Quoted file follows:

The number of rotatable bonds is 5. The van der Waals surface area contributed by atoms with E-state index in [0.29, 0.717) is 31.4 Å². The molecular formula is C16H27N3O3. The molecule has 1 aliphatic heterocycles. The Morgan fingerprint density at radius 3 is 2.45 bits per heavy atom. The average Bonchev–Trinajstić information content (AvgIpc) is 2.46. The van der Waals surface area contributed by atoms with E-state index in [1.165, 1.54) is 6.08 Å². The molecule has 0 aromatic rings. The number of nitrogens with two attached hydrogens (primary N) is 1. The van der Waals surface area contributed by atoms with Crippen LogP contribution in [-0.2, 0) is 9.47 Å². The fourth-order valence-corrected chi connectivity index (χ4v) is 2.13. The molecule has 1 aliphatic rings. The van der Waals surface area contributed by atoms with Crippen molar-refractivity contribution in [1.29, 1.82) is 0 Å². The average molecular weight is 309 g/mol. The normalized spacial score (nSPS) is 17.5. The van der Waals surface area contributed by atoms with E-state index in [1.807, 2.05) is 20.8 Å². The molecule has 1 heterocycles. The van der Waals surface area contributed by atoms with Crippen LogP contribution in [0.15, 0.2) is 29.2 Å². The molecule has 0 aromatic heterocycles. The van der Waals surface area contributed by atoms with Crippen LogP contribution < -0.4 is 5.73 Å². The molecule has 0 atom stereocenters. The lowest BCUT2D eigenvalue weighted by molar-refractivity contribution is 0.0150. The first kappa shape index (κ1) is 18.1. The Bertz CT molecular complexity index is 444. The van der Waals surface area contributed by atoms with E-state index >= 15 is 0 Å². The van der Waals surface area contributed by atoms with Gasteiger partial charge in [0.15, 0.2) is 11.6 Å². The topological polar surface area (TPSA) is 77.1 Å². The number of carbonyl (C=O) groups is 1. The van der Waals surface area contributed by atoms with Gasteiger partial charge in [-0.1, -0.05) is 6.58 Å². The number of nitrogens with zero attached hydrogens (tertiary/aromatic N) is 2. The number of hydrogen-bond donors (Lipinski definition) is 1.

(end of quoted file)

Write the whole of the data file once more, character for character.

The number of rotatable bonds is 5. The van der Waals surface area contributed by atoms with E-state index in [0.29, 0.717) is 31.4 Å². The molecular formula is C16H27N3O3. The molecule has 1 aliphatic heterocycles. The Morgan fingerprint density at radius 3 is 2.45 bits per heavy atom. The average Bonchev–Trinajstić information content (AvgIpc) is 2.46. The van der Waals surface area contributed by atoms with E-state index in [1.165, 1.54) is 6.08 Å². The molecule has 0 aromatic rings. The number of nitrogens with two attached hydrogens (primary N) is 1. The van der Waals surface area contributed by atoms with Crippen LogP contribution in [-0.2, 0) is 9.47 Å². The fourth-order valence-corrected chi connectivity index (χ4v) is 2.13. The molecule has 1 aliphatic rings. The van der Waals surface area contributed by atoms with Crippen molar-refractivity contribution in [1.29, 1.82) is 0 Å². The average molecular weight is 309 g/mol. The normalized spacial score (nSPS) is 17.5. The van der Waals surface area contributed by atoms with E-state index in [1.807, 2.05) is 20.8 Å². The molecule has 1 heterocycles. The van der Waals surface area contributed by atoms with Crippen LogP contribution in [0.15, 0.2) is 29.2 Å². The molecule has 0 aromatic heterocycles. The van der Waals surface area contributed by atoms with Crippen LogP contribution < -0.4 is 5.73 Å². The molecule has 0 atom stereocenters. The lowest BCUT2D eigenvalue weighted by molar-refractivity contribution is 0.0150. The first kappa shape index (κ1) is 18.1. The Bertz CT molecular complexity index is 444. The van der Waals surface area contributed by atoms with E-state index >= 15 is 0 Å². The van der Waals surface area contributed by atoms with Gasteiger partial charge in [0.15, 0.2) is 11.6 Å². The topological polar surface area (TPSA) is 77.1 Å². The number of carbonyl (C=O) groups is 1. The van der Waals surface area contributed by atoms with Gasteiger partial charge in [-0.1, -0.05) is 6.58 Å². The number of nitrogens with zero attached hydrogens (tertiary/aromatic N) is 2. The number of hydrogen-bond donors (Lipinski definition) is 1.